HD 192163 will likely explode as a supernova in about a hundred thousand years. This image enables astronomers to determine the mass, energy, and composition of the gaseous shell around this pre-supernova star. An understanding of such environments provides important data for interpreting observations of supernovas and their remnants.

    SDSU MLO Mount Laguna Observatory telescope approximately 75 kilometers (47 mi) east of downtown San Diego California (USA)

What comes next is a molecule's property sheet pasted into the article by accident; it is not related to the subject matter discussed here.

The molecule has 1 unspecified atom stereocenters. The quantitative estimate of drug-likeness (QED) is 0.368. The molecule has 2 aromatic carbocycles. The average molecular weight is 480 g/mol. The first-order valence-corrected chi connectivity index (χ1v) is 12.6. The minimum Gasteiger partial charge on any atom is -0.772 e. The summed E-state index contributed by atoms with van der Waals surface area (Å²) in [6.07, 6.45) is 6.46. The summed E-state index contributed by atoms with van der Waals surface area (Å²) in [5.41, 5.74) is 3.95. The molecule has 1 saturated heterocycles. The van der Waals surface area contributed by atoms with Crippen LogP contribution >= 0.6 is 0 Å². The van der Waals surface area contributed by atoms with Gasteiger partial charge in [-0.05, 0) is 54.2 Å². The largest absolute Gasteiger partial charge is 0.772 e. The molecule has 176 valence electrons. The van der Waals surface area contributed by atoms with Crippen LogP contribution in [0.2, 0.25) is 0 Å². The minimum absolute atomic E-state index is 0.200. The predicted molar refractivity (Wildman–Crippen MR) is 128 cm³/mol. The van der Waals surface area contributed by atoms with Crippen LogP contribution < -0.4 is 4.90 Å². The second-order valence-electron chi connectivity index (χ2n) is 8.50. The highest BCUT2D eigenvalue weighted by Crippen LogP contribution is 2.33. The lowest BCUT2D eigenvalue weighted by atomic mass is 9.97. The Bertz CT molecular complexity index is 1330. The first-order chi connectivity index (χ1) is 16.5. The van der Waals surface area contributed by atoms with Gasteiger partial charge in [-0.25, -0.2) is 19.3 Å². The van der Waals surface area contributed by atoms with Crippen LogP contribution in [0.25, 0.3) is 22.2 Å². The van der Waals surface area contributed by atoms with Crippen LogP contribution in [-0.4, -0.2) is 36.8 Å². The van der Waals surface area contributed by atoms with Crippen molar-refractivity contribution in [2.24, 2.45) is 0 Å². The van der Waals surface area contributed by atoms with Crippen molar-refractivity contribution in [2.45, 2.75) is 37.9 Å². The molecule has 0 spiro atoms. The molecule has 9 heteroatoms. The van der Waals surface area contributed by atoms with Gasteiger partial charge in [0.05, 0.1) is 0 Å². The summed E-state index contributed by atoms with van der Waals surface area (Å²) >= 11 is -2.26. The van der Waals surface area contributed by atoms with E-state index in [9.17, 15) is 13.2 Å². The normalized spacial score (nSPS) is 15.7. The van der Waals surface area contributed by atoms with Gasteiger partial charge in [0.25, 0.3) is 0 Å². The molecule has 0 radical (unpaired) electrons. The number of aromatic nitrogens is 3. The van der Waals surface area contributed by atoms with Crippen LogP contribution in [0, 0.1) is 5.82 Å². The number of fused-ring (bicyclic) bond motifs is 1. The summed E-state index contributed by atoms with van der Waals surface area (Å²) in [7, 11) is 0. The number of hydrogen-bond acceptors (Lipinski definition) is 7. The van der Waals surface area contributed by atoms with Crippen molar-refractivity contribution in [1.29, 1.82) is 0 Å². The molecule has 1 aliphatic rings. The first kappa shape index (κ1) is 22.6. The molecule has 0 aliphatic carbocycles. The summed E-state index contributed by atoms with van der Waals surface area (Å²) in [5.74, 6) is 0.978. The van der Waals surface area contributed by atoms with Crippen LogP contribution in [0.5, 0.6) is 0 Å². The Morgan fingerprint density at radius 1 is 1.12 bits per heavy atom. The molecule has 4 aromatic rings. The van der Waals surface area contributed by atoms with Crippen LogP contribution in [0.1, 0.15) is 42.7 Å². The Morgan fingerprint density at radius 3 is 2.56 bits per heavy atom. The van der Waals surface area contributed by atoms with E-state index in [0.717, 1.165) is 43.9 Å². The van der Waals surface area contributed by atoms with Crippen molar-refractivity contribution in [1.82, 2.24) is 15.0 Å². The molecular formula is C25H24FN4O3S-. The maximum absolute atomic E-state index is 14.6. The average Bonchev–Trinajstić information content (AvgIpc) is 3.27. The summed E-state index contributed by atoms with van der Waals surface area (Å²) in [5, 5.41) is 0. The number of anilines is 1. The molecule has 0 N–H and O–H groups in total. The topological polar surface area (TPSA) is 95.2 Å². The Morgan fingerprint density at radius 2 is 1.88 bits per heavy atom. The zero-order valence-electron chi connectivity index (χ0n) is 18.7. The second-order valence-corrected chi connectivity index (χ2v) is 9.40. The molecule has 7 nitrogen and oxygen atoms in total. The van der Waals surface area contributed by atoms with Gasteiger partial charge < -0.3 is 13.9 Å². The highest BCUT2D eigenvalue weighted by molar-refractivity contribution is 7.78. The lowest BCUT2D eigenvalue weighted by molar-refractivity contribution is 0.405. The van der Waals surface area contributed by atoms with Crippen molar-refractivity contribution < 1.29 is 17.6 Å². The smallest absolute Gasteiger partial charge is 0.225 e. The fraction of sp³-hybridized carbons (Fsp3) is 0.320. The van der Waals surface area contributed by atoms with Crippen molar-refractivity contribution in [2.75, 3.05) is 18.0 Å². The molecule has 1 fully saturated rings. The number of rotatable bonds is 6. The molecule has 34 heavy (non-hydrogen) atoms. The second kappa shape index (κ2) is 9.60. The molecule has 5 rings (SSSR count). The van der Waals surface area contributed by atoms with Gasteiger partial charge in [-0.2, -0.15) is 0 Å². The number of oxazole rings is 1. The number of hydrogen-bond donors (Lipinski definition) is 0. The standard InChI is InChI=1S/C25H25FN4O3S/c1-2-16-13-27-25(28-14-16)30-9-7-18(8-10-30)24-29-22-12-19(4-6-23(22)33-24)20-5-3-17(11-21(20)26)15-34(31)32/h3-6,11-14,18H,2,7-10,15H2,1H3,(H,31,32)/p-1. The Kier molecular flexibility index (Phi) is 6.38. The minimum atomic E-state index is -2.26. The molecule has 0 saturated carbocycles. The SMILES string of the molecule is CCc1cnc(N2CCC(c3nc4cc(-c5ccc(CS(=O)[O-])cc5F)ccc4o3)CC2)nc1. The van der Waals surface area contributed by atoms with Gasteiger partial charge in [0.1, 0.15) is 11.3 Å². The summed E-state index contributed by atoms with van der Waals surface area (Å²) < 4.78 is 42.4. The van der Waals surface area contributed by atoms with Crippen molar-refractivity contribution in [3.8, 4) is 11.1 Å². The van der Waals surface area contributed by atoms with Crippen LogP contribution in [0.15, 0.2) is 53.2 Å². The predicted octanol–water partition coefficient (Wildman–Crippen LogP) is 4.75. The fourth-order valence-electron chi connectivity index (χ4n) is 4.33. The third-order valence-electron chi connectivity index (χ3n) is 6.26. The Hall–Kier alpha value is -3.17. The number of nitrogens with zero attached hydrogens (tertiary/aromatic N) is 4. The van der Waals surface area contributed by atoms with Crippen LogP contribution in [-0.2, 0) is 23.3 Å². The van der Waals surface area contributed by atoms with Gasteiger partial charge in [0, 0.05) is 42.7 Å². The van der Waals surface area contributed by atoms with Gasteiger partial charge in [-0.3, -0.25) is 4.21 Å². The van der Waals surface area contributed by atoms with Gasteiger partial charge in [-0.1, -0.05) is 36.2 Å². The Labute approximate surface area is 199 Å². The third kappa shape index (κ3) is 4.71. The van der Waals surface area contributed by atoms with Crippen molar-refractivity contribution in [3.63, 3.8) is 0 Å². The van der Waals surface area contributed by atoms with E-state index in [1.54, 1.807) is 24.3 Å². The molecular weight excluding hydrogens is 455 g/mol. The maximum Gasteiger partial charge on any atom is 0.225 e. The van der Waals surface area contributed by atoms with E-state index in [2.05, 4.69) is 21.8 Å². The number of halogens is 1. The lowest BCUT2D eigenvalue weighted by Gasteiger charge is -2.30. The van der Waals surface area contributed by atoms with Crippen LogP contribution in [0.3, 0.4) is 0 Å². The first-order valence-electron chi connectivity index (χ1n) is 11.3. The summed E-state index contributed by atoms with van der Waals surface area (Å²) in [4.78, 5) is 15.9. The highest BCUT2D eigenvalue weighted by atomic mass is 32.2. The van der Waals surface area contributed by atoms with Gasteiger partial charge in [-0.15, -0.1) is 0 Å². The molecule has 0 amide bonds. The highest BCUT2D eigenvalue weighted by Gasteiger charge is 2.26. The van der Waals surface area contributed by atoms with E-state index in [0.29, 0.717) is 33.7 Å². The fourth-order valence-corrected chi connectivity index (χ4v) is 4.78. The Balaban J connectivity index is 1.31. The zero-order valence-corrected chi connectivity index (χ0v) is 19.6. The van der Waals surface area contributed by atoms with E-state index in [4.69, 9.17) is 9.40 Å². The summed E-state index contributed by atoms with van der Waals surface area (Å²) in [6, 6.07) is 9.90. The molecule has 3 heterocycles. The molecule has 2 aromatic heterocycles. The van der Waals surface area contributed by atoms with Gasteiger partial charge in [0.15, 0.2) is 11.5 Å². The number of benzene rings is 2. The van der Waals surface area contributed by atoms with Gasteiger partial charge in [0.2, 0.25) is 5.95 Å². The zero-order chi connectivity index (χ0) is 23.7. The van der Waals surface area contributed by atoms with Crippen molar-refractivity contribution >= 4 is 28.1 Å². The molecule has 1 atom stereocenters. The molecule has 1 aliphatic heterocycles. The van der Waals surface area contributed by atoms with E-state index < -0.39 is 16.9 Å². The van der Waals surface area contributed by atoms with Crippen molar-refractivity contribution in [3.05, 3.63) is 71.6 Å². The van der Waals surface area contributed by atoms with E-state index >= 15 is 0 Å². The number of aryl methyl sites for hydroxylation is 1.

See the full article here .

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    NASA’s Marshall Space Flight Center in Huntsville, Ala., manages the Chandra program for NASA’s Science Mission Directorate in Washington. The Smithsonian Astrophysical Observatory controls Chandra’s science and flight operations from Cambridge, Mass.